Analgesia & Resuscitation : Current ResearchISSN: 2324-903X

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Case Report, Analg Resusc Curr Res Vol: 7 Issue: 2

Rectal Prolapse of Intussusception in Infant: About Two Observations at the University Hospital Center of Bouake

Benié AC*, Traoré M, Irie Bi GS, Kacou AG, Traore I, Kouassi AAN and Lebeau R

Pediatric Surgery Department, University Hospital Center of Bouake, Ivory Coast

*Corresponding Author : Benié AC
Pediatric Surgery Department, University Hospital Center of Bouake, Ivory Coast
Tel:
22540202320
E-mail: [email protected]

Received: February 15, 2018 Accepted: February 22, 2018 Published: February 27, 2018

Citation: Benié AC, Traoré M, Irie Bi GS, Kacou AG, Traore I, et al. (2018) Rectal prolapse of intussusception in Infant: About Two Observations at the University Hospital Center of Bouake. Analg Resusc: Curr Res 7:2. doi:10.4172/2324-903X.1000157

Abstract

Prolapse of the anus of the invagination pudding is a rare and serious complication of acute intestinal intussusception. It is a surgical emergency that requires early diagnosis and management. We report two cases of acute intestinal intussusception in two infants with favorable outcome after surgical treatment. Through these two observations, we present the diagnostic and therapeutic difficulties related to our context.

Keywords: Rectal prolapse; Acute intussusception; Prolonged pudding; Infant

Introduction

Acute intussusception is a telescoping of a downstream intestinal segment by the upstream intestinal segment [1]. It is an abdominal emergency of the infant that performs an intestinal obstruction by strangulation with its corollary of evolutionary complications. One of the rare but serious complications of this condition described in the literature is the prolapse of the invaginated pudding anus [1]. It is very often unrecognized evoking erroneous pathologies [1,2]. We report two cases observed at the University Hospital Center of Bouake (RCI) emphasizing the diagnostic difficulties and the therapeutic behavior.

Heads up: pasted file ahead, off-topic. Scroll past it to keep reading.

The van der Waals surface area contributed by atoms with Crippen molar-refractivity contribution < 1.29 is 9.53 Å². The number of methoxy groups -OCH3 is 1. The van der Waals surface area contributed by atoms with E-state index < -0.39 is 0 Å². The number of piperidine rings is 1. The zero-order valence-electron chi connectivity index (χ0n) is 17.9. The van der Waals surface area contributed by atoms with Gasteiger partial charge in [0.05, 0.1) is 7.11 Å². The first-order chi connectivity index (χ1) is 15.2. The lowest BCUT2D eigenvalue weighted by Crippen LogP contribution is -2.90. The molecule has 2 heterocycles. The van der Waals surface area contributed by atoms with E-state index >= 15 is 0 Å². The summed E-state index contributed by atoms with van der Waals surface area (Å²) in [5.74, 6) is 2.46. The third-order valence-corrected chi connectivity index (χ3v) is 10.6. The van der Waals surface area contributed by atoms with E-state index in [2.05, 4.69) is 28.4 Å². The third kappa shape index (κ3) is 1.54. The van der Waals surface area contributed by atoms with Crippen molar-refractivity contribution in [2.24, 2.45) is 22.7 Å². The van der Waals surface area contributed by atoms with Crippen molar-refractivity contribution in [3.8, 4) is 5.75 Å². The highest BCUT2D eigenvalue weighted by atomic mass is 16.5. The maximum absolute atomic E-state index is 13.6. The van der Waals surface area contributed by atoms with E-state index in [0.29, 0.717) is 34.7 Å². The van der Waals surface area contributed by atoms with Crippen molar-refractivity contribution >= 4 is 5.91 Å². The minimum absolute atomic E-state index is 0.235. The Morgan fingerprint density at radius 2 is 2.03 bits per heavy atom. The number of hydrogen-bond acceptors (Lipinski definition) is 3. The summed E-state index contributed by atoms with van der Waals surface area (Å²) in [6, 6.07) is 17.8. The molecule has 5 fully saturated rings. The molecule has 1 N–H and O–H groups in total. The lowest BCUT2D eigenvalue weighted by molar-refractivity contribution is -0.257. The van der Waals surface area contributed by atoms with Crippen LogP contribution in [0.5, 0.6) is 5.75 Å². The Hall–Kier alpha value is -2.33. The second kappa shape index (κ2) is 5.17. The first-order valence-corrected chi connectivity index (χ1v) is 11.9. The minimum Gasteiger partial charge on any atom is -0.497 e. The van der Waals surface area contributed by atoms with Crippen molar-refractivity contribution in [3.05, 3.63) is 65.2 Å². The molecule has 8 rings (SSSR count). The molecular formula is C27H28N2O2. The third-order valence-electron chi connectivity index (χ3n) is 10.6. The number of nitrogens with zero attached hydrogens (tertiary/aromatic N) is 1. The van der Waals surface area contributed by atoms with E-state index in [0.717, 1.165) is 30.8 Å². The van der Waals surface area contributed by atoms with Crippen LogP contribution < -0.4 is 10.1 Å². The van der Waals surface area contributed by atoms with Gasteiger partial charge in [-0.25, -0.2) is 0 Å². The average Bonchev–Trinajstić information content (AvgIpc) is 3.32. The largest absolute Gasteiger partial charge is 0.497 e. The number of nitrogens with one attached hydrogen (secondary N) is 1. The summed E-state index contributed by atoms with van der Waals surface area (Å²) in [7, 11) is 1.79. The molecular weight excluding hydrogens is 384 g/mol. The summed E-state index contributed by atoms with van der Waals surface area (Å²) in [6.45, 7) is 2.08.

Observation 1

A 14-month-old female infant, with no particular history, was referred by the pediatric department for the management of rectal prolapse, which had been going on for about a week. The infant had initially diarrhea made of stool first liquid then glairy without streaks of blood. There was no paroxysmal abdominal pain or fever. The mother took him to a health center where antibiotic treatment was prescribed. Two days later, the mother noticed the appearance of a reddish mass prolapsed by the anus. She again visited the health center where the diagnosis of rectal prolapse was made. The mass has been reduced and medical treatment of unspecified nature has been prescribed. In front of the recurrence prolapse associated this time with two food vomitings and a stop of materials and gases, the mother undertook a traditherapy by applications of decoctions on the mass. It is in front of the persistence of the symptomatology after 48 hours that the mother took the child to the pediatric urgency of the University Hospital of Bouake who referred it to us. The physical examination revealed a poor general condition and an intestinal mass prolapsed by the anus (Figure 1). Rectal examination revealed a free space between the anal canal and the prolapsed bowe. The diagnosis of acute intussusception with anastomosis prolapsed by the anus was retained. The girl was operated on urgently. Inoperative, it was an ileal-caecocolic invagination with the progression of the pudding throughout the colon. There was a failure to join the caecum. It was performed after a partial manual reduction of the pudding, an intestinal resection followed by a termino-lateral ileocolic anastomosis. Immediate operative follow-ups were simple. The child came out J7 post-operative. The decline to eleven months was satisfactory. The pathological examination of the operative specimen did not find any specific lesion.

Figure 1: Clinical Aspect at Patient Admission (observation 1).

Observation 2